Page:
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Physical Assessment for Electrodiagnostic Medicine

  • Author: Brian M Kelly, DO; Chief Editor: Stephen Kishner, MD, MHA  more...
 
Updated: Apr 01, 2015
 

Overview

As with any meaningful medical consultation, the electrodiagnostic medicine consultation must begin with obtaining a pertinent history and performing a physical examination. The history is not discussed in this article, but it obviously forms the basis of the ensuing examination by providing an understanding of the referring question, the patient's symptoms, and relevant past medical, surgical, and social history.

The physical examination can be quite variable, depending on the clinical history. The examination might range from a very focal neurologic assessment, as might be the case in a focal neurologic injury (eg, knife wound to digital nerve), to a multisystem, generalized examination, as might be needed in a systemic disease presentation (eg, paraneoplastic syndrome). The physical examination should be detailed enough to provide clear differential diagnoses, as well as to help direct any later electrodiagnostic evaluation.[1, 2, 3, 4, 5, 6]

Without an appropriate history and physical examination to guide the sequence and choice of specific electrodiagnostic tests, electromyography (EMG) and nerve conduction studies (NCSs) become an exercise in miscellaneous data collection, which can be misleading, useless, or even potentially dangerous.[7, 8] This article starts with a brief description of general and musculoskeletal examination components but focuses primarily on the neurologic examination.

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Technique

General examination

For most electrodiagnostic consultations, the examination focuses on the neurologic system; however, in many cases, the patient may be aware only of symptoms without any existing or known diagnoses. If the history is at all suggestive of a generalized process (eg, myopathy, polyneuropathy, neuromuscular junction disorder), then a general examination may be useful in defining a particular systemic medical illness.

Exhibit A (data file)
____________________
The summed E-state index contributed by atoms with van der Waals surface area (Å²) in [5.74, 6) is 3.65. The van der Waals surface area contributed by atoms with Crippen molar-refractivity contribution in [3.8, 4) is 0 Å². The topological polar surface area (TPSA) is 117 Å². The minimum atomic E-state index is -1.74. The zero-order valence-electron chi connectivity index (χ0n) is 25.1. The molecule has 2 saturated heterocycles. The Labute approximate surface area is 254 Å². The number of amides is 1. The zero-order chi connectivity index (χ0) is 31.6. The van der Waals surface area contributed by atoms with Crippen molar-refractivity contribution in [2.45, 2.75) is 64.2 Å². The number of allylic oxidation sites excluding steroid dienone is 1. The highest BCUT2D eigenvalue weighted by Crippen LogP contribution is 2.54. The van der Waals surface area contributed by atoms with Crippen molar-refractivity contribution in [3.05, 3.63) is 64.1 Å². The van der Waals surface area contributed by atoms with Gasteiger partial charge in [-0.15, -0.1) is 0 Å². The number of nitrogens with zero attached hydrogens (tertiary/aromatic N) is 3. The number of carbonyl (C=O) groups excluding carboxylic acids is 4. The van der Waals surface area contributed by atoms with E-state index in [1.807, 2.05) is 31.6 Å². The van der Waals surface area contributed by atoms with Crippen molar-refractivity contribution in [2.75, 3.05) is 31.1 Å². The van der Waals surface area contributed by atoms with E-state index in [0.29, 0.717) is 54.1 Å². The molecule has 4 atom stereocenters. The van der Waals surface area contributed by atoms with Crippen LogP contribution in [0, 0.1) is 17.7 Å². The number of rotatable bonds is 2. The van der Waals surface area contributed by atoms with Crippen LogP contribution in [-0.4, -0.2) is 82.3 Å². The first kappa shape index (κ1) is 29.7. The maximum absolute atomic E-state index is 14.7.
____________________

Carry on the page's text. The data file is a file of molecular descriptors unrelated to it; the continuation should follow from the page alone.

Initial assessment of vital signs can alert the clinician to cardiopulmonary or infectious problems and to possible contraindications to testing. Avoid tests at sites of any open wounds or infected areas, as well as needle examination where risk of compartment syndrome is high (at sites of bleeding or infection). Palpation can clarify areas of warmth, swelling, edema, tenderness, lymphadenopathy, or organomegaly.

Observation

Look for various manifestations of systemic diseases, such as the butterfly rash (see the image below) associated with polymyositis or the petechial rash seen in vasculitides. Other findings, such as loss of distal hair, trophic skin changes, nail changes or nevi, tumors, or other visible lesions, can lead to various diagnostic impressions that may help in designing an electrodiagnostic evaluation that will make it possible to obtain the most useful information needed to arrive at the appropriate diagnosis.

The classic malar rash, also known as a butterfly The classic malar rash, also known as a butterfly rash, with distribution over the cheeks and nasal bridge. Note that the fixed erythema, sometimes with mild induration as seen here, characteristically spares the nasolabial folds.